Kidney cancer starts in the kidneys, a pair of organs that lie in the back of your abdomen.
- Your kidneys make urine by removing waste and extra water from your blood.
- They also produce substances to help control blood pressure and to make red blood cells.
- At the top of each kidney is an adrenal gland. A layer of fatty tissue and an outer fibrous tissue surround the kidney and adrenal gland.
While kidneys are important, you actually need less than one complete kidney to function. Some people who do not have any working kidneys survive with the help of dialysis — using a specially designed machine that filters their blood.
Kidney cancers often do not cause symptoms in the early stages. When symptoms do occur, they may include:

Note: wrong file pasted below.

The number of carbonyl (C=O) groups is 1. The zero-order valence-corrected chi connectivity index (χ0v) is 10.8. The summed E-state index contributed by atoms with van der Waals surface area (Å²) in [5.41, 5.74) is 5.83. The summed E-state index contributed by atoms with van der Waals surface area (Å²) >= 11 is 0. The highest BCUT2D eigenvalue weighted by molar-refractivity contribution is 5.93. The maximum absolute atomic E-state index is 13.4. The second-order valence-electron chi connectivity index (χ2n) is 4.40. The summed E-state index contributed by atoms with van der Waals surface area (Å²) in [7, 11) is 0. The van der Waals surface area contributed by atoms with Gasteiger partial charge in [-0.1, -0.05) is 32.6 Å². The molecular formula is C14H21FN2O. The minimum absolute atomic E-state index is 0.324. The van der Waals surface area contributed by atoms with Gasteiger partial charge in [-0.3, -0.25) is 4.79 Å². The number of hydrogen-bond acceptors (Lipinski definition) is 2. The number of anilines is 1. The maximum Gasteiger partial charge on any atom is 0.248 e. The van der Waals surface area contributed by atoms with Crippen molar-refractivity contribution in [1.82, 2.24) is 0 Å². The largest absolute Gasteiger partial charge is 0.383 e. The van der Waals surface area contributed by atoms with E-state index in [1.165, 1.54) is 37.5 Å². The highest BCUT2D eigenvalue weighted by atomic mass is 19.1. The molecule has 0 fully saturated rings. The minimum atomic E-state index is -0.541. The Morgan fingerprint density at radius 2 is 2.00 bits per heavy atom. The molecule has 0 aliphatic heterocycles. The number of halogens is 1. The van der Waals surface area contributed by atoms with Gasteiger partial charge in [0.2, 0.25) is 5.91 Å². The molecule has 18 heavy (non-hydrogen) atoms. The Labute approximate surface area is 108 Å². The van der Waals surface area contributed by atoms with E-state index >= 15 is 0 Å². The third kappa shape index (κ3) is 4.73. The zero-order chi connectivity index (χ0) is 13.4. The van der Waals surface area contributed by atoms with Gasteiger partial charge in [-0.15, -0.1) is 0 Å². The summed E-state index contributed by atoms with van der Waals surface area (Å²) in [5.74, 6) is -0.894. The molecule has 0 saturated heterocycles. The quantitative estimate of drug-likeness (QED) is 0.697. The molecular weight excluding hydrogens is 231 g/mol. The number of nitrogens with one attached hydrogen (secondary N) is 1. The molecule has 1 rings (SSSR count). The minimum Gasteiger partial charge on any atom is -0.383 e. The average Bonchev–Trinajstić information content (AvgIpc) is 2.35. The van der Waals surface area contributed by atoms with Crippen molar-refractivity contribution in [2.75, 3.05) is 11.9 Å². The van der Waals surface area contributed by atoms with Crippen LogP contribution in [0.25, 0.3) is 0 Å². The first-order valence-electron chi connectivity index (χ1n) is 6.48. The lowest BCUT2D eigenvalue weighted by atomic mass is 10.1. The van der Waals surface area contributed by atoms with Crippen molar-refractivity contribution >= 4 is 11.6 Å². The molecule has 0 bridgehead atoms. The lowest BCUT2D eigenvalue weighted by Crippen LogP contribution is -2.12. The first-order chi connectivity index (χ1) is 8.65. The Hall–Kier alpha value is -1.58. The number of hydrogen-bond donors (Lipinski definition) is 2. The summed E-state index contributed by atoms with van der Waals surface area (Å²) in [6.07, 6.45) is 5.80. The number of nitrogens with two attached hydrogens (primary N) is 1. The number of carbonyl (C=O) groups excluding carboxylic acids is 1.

- Blood in your urine.
- Low back pain.
- A mass or lump on the side or lower back.
- Loss of appetite.
- Weight loss.
- Recurrent fevers.
- Swelling of your ankles and legs.
Conditions other than cancer may cause the same symptoms as kidney cancer. If you have any symptoms that concern you, discuss them with your doctor.
Risk factors for kidney cancer include:
- Age. The risk of kidney cancer increases as you age. Kidney cancer occurs most often in people age 55 and older.
- Sex. Renal cell carcinoma (RCC) is about twice as common in men as in women.
- Smoking. Smokers are twice as likely to get kidney cancer as nonsmokers.
- Obesity and diet. Being overweight and having a high-fat diet increase your risk.
- Genetic and hereditary factors. Having kidney disease or a family history of kidney cancer puts you at greater risk.
- High blood pressure. Risk for kidney cancer is elevated in people with high blood pressure.
Five inherited diseases result from a faulty gene that increase kidney cancer risk:
- Von Hippel-Lindau syndrome.
- Birt-Hogg-Dube syndrome.
- Hereditary papillary RCC.
- Hereditary leiomyomatosis.
- RCC syndromes.